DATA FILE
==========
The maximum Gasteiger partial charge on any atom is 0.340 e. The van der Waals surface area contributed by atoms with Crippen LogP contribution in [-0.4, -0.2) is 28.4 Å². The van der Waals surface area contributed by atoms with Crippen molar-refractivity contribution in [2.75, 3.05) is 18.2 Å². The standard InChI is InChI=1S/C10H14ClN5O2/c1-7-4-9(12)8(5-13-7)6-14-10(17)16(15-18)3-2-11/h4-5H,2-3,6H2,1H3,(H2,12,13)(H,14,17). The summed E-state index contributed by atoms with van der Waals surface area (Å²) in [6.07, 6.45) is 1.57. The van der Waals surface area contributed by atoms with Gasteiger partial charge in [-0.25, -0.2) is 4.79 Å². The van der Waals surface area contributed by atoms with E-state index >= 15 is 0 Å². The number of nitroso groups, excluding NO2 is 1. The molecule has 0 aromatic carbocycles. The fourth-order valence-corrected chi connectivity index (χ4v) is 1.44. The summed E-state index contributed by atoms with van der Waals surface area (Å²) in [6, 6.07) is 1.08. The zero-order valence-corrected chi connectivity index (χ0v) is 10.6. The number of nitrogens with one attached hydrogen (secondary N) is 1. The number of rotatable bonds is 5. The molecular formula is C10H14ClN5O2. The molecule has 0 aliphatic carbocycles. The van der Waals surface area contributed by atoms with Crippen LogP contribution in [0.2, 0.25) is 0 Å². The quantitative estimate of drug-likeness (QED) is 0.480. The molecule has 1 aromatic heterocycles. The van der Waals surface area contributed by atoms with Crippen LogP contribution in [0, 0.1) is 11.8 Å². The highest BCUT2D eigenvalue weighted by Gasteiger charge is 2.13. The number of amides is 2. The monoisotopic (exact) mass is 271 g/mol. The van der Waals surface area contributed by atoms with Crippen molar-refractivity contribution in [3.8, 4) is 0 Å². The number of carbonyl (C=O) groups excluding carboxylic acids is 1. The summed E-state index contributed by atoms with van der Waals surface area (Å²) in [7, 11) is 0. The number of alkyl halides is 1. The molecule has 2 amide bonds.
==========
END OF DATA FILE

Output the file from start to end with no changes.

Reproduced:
The maximum Gasteiger partial charge on any atom is 0.340 e. The van der Waals surface area contributed by atoms with Crippen LogP contribution in [-0.4, -0.2) is 28.4 Å². The van der Waals surface area contributed by atoms with Crippen molar-refractivity contribution in [2.75, 3.05) is 18.2 Å². The standard InChI is InChI=1S/C10H14ClN5O2/c1-7-4-9(12)8(5-13-7)6-14-10(17)16(15-18)3-2-11/h4-5H,2-3,6H2,1H3,(H2,12,13)(H,14,17). The summed E-state index contributed by atoms with van der Waals surface area (Å²) in [6.07, 6.45) is 1.57. The van der Waals surface area contributed by atoms with Gasteiger partial charge in [-0.25, -0.2) is 4.79 Å². The van der Waals surface area contributed by atoms with E-state index >= 15 is 0 Å². The number of nitroso groups, excluding NO2 is 1. The molecule has 0 aromatic carbocycles. The fourth-order valence-corrected chi connectivity index (χ4v) is 1.44. The summed E-state index contributed by atoms with van der Waals surface area (Å²) in [6, 6.07) is 1.08. The zero-order valence-corrected chi connectivity index (χ0v) is 10.6. The number of nitrogens with one attached hydrogen (secondary N) is 1. The number of rotatable bonds is 5. The molecular formula is C10H14ClN5O2. The molecule has 0 aliphatic carbocycles. The van der Waals surface area contributed by atoms with Crippen LogP contribution in [0.2, 0.25) is 0 Å². The quantitative estimate of drug-likeness (QED) is 0.480. The molecule has 1 aromatic heterocycles. The van der Waals surface area contributed by atoms with Crippen LogP contribution in [0, 0.1) is 11.8 Å². The highest BCUT2D eigenvalue weighted by Gasteiger charge is 2.13. The number of amides is 2. The monoisotopic (exact) mass is 271 g/mol. The van der Waals surface area contributed by atoms with Crippen molar-refractivity contribution in [3.8, 4) is 0 Å². The number of carbonyl (C=O) groups excluding carboxylic acids is 1. The summed E-state index contributed by atoms with van der Waals surface area (Å²) in [7, 11) is 0. The number of alkyl halides is 1. The molecule has 2 amide bonds.